When historic and culturally significant sites are destroyed, as in the recent cases of the National Museum of Brazil and Notre Dame Cathedral, are our links to the past gone forever?
Middle schoolers at Vancouver iTech Preparatory and award-winning teacher John Zingale are hoping that the answer is no. And they’re using technology to preserve history in ways that can’t be stopped by fire or other disasters.
In the future, the past may just be high tech. Said eighth grader Owen Chevalier, “I think the future of history is absolutely using technology, because technology just opens up so many opportunities historians 10 or 20 years ago never would have been able to dream of.”
In 2016, Zingale and his students embarked on becoming what he calls “digital curators of history.” They created a virtual reality tour of the Fort Vancouver National Historic Site.
In 2018, they expanded their work by building a virtual reality museum using photogrammetry, which converts photos into 2D and 3D models. The iTech students cataloged 115 artifacts from the fort, allowing anyone in the world with an internet connection to explore this important piece of Vancouver and Pacific Northwest history.
The process made eighth grader Maia Rodriguez even more interested in the subject. “It was cool to research, to see how everything was made, how the people lived and used these things,” she said.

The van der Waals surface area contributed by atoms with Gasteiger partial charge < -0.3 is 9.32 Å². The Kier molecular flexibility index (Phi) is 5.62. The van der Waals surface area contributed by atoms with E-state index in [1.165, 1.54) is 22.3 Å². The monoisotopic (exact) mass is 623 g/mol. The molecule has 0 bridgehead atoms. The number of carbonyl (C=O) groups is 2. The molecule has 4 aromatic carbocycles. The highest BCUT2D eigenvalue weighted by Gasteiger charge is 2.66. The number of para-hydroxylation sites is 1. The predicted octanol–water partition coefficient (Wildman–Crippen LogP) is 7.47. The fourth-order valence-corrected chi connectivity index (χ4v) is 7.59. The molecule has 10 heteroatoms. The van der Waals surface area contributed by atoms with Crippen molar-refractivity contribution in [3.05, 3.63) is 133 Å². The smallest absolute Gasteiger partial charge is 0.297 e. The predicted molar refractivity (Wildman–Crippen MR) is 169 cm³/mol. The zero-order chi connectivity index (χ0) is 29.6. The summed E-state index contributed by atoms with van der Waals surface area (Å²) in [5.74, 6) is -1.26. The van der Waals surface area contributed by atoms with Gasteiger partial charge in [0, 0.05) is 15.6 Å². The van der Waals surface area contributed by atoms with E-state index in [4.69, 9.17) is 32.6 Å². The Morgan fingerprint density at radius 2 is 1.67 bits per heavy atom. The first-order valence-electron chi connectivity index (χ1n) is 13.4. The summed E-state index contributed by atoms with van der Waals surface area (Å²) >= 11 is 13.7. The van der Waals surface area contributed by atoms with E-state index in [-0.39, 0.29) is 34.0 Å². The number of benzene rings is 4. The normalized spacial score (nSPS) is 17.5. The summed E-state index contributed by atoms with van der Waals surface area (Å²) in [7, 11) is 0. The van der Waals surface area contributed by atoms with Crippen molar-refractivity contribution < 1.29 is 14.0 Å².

The project quickly garnered attention from all over the world.
One of those who took notice was Tom Meeks of the Washington, D.C.-based YouthQuest Foundation, a nonprofit for at-risk youth. Meeks and his students printed 3D replicas of the artifacts and shipped them to iTech in May 2019.
For the students who cataloged the original items, the evolution from tangible object to virtual artifact and back to something tangible again was surreal. The details were still there: colors, intricate designs, contours and even flaws and cracks in the 200-year-old items.
Eighth grader Payton Kawamoto sees the possibility for the virtual reality museum and 3D-printed artifacts to reach people who otherwise might not be able to enjoy the fort.
Kawamoto explained, “It can be useful for the deaf because it can have written descriptions underneath the artifact. It can be useful for the blind because while they can’t see the artifact, if they have a 3D-printed ones out they can feel it, and they can hear audio descriptions of it. If someone can’t visit the museum, they can hop online and look it up.”
Zingale hopes to continue the work and maybe even combine the virtual tour and museum, allowing digital visitors to move through the fort and learn about individual artifacts as they go.
Porter Boldt, an eighth grader, hopes that other students get similar chances to learn about and carry history forward. Said Boldt, “It really shows people how kids can make a difference in showing their local history and making it known worldwide.”